Procurement Performance – Why the Time Is Right for Community Intelligence

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We have several briefing papers still available to download - one of which is Community Intelligence – A Procurement Revolution, sponsored by leading spend management software firm, Coupa and written in conjunction with Peter Smith. You may remember, we participated in a webinar on the same topic at the end of last year.

If you missed that, you can still listen to it at your leisure – just register here for the link.  In the session, John Callan from Coupa and Peter Smith talked about the underlying concept of “Community Intelligence” – that is, using the data, knowledge and information from across a community of buyers and buying organisations for mutual benefit. We call it “revolutionary” even though it is not a new concept, because developments, mainly technology-related, both speed (power) capability and data volumes, mean that it is possible to achieve far more, far more easily from this community intelligence.

To accompany the webinar, we produced this paper, and here is an extract to give you an idea of why it's worth downloading ...

Why Is the Time Right for Community Intelligence?

Community intelligence in our context means organisations, procurement functions and people in particular, forming communities – which may be loose or tight, or anywhere in between – and using their combined knowledge, data, and power to mutual benefit in terms of procurement performance. That might mean cost reduction, improved internal processes (such as supplier acquisition and onboarding), better risk management, or other supply-related value opportunities.

But why now? Much of the opportunity, as with so many other innovations, is driven by the sheer increase in computing power in recent years and the resultant improvement in terms of what can be done through collecting and analysing data.  More organisations have better data, which is increasingly available in real time, and systems can pick that up and make use of it. So, for instance, we don’t have to wait weeks or months to collect and compare price benchmarking data.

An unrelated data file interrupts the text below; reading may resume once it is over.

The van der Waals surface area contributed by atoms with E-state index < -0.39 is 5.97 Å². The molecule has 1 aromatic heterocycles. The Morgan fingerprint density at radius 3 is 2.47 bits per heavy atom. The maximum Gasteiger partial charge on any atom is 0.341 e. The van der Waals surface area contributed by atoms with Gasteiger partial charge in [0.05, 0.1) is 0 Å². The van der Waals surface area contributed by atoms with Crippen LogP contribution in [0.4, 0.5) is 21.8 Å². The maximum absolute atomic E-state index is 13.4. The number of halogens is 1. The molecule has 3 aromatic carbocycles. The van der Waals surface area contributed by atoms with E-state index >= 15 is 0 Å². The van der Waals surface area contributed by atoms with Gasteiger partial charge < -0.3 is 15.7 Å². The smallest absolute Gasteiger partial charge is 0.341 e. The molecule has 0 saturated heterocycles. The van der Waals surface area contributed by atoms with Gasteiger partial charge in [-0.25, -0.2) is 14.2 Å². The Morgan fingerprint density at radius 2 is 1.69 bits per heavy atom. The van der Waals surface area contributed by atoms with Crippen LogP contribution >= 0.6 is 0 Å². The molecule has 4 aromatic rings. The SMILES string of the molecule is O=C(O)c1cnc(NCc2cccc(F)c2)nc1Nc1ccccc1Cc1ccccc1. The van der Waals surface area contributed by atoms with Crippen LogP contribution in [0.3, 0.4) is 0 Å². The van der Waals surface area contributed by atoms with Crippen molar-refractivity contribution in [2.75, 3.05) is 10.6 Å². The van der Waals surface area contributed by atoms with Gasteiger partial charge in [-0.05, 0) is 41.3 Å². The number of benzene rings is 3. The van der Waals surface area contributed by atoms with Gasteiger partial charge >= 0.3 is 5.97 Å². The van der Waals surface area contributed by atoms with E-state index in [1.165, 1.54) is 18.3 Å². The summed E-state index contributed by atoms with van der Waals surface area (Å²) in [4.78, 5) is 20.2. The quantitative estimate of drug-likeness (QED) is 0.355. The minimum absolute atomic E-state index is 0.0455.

New tools are also emerging, and in most of these developments, artificial intelligence and machine learning will play a vital role. For example, AI is undoubtedly going to play a role to address points mentioned earlier, such as seeking true commonality with other organisations or looking for patterns that might identify opportunities amongst a mass of benchmark data.

It is also clear that the “Millennial executive”, ascending the corporate ladder as we speak, is going to be more comfortable with some of these ideas than previous generations. Having been brought up in a connected, social-media-savvy world, with different concepts of collaboration compared with their parents’ generation, it is likely they will be very open to the benefits of community and sharing. Indeed, whether millennials or baby-boomers, community intelligence supports many of us in our personal lives; for example, we share location data with Google or Waze and receive community-informed real-time traffic information in return.

In business, collaboration is growing in many industries…. The need for speed and flexibility in a connected, global, digital environment applies to virtually all industries, and means no-one can do everything themselves. The ability to collaborate successfully, to look for those 2+2=5 opportunities, is increasingly a critical success factor.

So, if we are going to see growth in terms of this community intelligence concept, what might it actually look like? What are the practical options that stand a high chance of being in regular use in a few years’ time?   (Download the paper to find out)!

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